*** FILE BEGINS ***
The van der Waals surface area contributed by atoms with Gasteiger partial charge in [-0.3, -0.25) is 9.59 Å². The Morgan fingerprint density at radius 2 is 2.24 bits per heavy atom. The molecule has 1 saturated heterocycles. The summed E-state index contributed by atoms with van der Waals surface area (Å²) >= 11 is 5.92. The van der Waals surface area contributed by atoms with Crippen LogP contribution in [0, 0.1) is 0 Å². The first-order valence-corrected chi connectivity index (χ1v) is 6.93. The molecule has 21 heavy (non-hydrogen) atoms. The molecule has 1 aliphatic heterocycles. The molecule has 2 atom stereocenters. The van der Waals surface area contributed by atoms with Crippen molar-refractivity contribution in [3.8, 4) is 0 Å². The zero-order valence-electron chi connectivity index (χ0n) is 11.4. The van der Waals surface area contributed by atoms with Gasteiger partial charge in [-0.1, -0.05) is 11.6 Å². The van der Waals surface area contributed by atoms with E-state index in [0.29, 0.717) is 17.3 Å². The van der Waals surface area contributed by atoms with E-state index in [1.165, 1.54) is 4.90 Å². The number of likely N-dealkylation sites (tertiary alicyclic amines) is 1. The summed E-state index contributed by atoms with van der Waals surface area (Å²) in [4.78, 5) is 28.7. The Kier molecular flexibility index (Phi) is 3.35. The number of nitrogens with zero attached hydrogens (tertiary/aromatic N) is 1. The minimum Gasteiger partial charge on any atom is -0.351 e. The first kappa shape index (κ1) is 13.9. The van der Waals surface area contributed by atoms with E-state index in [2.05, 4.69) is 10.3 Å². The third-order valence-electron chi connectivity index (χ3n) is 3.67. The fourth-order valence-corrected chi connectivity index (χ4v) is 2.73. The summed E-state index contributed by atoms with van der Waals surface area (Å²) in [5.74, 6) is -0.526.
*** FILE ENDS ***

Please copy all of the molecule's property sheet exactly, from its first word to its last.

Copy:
The van der Waals surface area contributed by atoms with Gasteiger partial charge in [-0.3, -0.25) is 9.59 Å². The Morgan fingerprint density at radius 2 is 2.24 bits per heavy atom. The molecule has 1 saturated heterocycles. The summed E-state index contributed by atoms with van der Waals surface area (Å²) >= 11 is 5.92. The van der Waals surface area contributed by atoms with Crippen LogP contribution in [0, 0.1) is 0 Å². The first-order valence-corrected chi connectivity index (χ1v) is 6.93. The molecule has 21 heavy (non-hydrogen) atoms. The molecule has 1 aliphatic heterocycles. The molecule has 2 atom stereocenters. The van der Waals surface area contributed by atoms with Crippen molar-refractivity contribution in [3.8, 4) is 0 Å². The zero-order valence-electron chi connectivity index (χ0n) is 11.4. The van der Waals surface area contributed by atoms with Gasteiger partial charge in [-0.1, -0.05) is 11.6 Å². The van der Waals surface area contributed by atoms with E-state index in [0.29, 0.717) is 17.3 Å². The van der Waals surface area contributed by atoms with E-state index in [1.165, 1.54) is 4.90 Å². The number of likely N-dealkylation sites (tertiary alicyclic amines) is 1. The summed E-state index contributed by atoms with van der Waals surface area (Å²) in [4.78, 5) is 28.7. The Kier molecular flexibility index (Phi) is 3.35. The number of nitrogens with zero attached hydrogens (tertiary/aromatic N) is 1. The minimum Gasteiger partial charge on any atom is -0.351 e. The first kappa shape index (κ1) is 13.9. The van der Waals surface area contributed by atoms with E-state index in [2.05, 4.69) is 10.3 Å². The third-order valence-electron chi connectivity index (χ3n) is 3.67. The fourth-order valence-corrected chi connectivity index (χ4v) is 2.73. The summed E-state index contributed by atoms with van der Waals surface area (Å²) in [5.74, 6) is -0.526.